Well, its Sunday of the Springfield train show weekend and normally my body would be stiff from walking around for 7 hours on hard concrete floors looking for amazing train finds. Sadly, the Springfield Train Show but it isn't meant to be this year. That means my hobby money I had saved up to spend there is now burning a hole in my wallet. Over the past six months of working on the scenery of my layout I have avoided buying vehicles, figures, and other details online or in hobby stores. They are "little things" whose cost can quickly add up even though they really bring a layout to life.
I was hoping to search the Springfield show this year and see if I could find some good deals for them, but oh well. Instead, I decided to have a "virtual" Springfield show at a hobby store that is only about 45 minutes from my house. The owner is a great guy, they have a good selection of new and used equipment, books, and supplies, and I hadn't been there in a while. And I want to support local hobby stores during the Pandemic.
So I went a little crazy, at least by my standards. I didn't even realize until I was driving home that I bought things I normally wouldn't get there. Like old magazines, which I love. I love collecting old hobby periodicals related to model railroading that show what the ideal train layouts of that time period looked like. I have nearly all of Kalmbach's layout planning guides, but I found another for only a couple of bucks and snagged it. Many of the layouts are crammed full of track and switches but that was popular during the 1960s and 1970s. The thinking was that more industries to build and switch meant more fun. Many of the track plans had been recycled from other Kalmbach publications, too, but that is okay. I also bought a Lionel track planning book which looked interesting and cheap.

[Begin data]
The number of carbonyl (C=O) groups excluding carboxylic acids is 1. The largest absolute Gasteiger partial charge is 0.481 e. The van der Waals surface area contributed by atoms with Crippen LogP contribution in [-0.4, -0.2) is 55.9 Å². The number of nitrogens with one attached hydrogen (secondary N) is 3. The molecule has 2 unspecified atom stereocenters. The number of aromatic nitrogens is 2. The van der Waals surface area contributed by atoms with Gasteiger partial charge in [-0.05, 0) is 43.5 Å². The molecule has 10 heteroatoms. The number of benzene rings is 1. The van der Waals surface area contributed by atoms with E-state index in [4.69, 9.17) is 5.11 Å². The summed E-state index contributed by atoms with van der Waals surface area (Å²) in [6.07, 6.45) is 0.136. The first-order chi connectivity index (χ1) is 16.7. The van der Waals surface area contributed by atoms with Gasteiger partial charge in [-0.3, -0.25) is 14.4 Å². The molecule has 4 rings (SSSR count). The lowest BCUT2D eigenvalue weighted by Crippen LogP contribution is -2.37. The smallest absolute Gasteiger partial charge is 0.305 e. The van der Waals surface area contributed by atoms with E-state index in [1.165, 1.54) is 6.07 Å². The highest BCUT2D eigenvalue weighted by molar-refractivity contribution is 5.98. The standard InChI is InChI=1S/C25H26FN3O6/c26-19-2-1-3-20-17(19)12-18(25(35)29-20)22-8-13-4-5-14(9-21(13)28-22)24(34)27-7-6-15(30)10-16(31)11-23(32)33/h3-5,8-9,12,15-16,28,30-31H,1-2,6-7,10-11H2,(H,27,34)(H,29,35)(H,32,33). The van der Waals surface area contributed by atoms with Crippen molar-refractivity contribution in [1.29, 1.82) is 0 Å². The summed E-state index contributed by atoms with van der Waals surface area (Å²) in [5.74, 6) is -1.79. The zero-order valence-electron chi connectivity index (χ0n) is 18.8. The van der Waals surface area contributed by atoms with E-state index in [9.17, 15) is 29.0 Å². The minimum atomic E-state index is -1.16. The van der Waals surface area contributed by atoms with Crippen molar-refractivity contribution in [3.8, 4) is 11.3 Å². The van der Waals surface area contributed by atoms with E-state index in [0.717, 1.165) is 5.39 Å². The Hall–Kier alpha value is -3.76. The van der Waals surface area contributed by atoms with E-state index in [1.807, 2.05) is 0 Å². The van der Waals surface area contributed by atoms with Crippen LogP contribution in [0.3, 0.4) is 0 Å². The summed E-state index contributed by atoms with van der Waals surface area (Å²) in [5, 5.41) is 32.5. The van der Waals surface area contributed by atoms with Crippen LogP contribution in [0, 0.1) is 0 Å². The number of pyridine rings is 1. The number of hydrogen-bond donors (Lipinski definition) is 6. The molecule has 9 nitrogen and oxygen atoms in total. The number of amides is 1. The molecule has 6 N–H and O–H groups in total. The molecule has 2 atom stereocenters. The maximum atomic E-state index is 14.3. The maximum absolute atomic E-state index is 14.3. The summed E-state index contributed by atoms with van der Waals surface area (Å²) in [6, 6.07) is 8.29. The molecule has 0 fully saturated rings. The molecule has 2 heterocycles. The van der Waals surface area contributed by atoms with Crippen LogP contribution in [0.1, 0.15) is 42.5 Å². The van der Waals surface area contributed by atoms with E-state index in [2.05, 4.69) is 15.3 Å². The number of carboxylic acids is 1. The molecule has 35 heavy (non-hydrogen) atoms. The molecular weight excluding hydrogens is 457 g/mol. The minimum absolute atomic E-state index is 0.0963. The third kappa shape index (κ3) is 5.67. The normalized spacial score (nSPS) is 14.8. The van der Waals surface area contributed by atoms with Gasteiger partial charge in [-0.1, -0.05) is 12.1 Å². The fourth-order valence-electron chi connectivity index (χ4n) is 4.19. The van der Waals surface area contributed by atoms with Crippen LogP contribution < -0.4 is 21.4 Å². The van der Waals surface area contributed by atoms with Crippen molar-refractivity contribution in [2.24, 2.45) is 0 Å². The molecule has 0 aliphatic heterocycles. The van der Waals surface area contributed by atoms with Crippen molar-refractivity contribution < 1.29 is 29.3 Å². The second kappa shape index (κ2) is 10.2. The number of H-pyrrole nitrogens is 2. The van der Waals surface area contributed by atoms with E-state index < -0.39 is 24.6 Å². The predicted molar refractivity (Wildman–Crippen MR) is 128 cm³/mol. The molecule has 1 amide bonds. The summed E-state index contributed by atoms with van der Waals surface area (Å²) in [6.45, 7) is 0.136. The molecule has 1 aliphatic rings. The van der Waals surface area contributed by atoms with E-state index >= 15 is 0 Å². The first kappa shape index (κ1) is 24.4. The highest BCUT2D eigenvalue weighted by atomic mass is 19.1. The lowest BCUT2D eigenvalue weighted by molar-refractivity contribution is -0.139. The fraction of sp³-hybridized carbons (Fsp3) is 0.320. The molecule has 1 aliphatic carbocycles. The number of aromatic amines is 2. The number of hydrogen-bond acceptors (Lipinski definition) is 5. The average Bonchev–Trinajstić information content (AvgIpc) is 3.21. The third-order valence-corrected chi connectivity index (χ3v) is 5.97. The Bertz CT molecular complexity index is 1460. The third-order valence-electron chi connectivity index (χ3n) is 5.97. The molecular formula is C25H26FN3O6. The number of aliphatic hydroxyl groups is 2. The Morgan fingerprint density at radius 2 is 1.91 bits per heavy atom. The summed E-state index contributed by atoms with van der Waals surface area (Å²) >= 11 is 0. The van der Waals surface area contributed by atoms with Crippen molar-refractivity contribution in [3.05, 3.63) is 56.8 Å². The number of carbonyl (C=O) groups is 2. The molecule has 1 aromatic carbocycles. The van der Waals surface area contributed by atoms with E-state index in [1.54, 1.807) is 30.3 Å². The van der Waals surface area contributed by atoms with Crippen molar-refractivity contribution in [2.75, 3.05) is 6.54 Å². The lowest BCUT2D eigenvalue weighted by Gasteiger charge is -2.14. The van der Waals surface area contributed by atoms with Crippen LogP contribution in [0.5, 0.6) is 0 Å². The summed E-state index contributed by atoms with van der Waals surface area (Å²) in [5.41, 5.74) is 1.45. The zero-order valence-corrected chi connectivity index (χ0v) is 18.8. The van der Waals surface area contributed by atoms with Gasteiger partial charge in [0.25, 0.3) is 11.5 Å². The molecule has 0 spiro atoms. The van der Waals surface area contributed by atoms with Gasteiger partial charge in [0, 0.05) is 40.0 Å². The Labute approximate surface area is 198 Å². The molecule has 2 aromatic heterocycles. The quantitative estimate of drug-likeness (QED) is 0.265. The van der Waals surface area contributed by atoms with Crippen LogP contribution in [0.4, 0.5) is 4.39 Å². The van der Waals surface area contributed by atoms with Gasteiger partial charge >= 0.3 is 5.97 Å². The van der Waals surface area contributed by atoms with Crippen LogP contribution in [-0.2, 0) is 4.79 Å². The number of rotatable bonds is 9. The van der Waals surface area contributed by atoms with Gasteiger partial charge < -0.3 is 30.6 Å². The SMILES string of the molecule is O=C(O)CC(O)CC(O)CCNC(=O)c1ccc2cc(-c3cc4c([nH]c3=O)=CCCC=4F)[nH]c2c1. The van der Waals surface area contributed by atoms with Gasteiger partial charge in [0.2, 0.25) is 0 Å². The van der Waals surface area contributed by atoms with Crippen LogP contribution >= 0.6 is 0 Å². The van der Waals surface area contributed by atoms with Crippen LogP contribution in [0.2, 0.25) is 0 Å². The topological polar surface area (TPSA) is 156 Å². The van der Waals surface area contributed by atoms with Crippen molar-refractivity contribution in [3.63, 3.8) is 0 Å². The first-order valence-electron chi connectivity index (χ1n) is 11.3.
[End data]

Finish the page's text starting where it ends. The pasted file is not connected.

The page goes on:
I had come mostly to pick up a D&H Walthers gondola and crane that the owner had been holding onto for me for months. I think the crane is a metal kit from Custom Finishing #247-7000 and it was put together really well. It even was lettered for the D&H. I will likely modify it a little bit in the future, but for now it will feature in my North Albany yard scene. The gondola is a recent Walthers release that is decorated in the D&H's 1980s scheme. It is perfect for my needs and it matches a prototype picture I have of a similar gondola used for similar MOW work.
I also found a Bachmann high-nose GP50 painted in the Erie Lackawanna scheme. This engine was the motive power in my first train set that I ran to death... literally. The motor burned up and melted, and the broken engine has sat in my display cabinet waiting for a new lease on life. This engine, which only cost me $10, might serve that role. At first I thought about using it as donor parts for my locomotive, but I think instead I will keep mine as-is and run this new one as a proxy.
Finally, I purchased some HO scale trucks and figures to help populate my layout. The Atlas two-tone red and white truck was high on my want list for awhile, as it is a model of a 1970s truck and perfect for my layout. I purchased a similar truck in plain white just because it was there. The black truck also fits my time frame and I am not sure what I am going to do with it yet. Some of the figures are destined to work the Albany Terminal Warehouse docks.
While building a layout can be expensive, it is the final 10%... the final details... that make it look special. I missed going to Springfield with my friends but I still had a fun time shopping in the store in sections I normally would skip, looking for these little things. And hopefully next year Springfield will be back.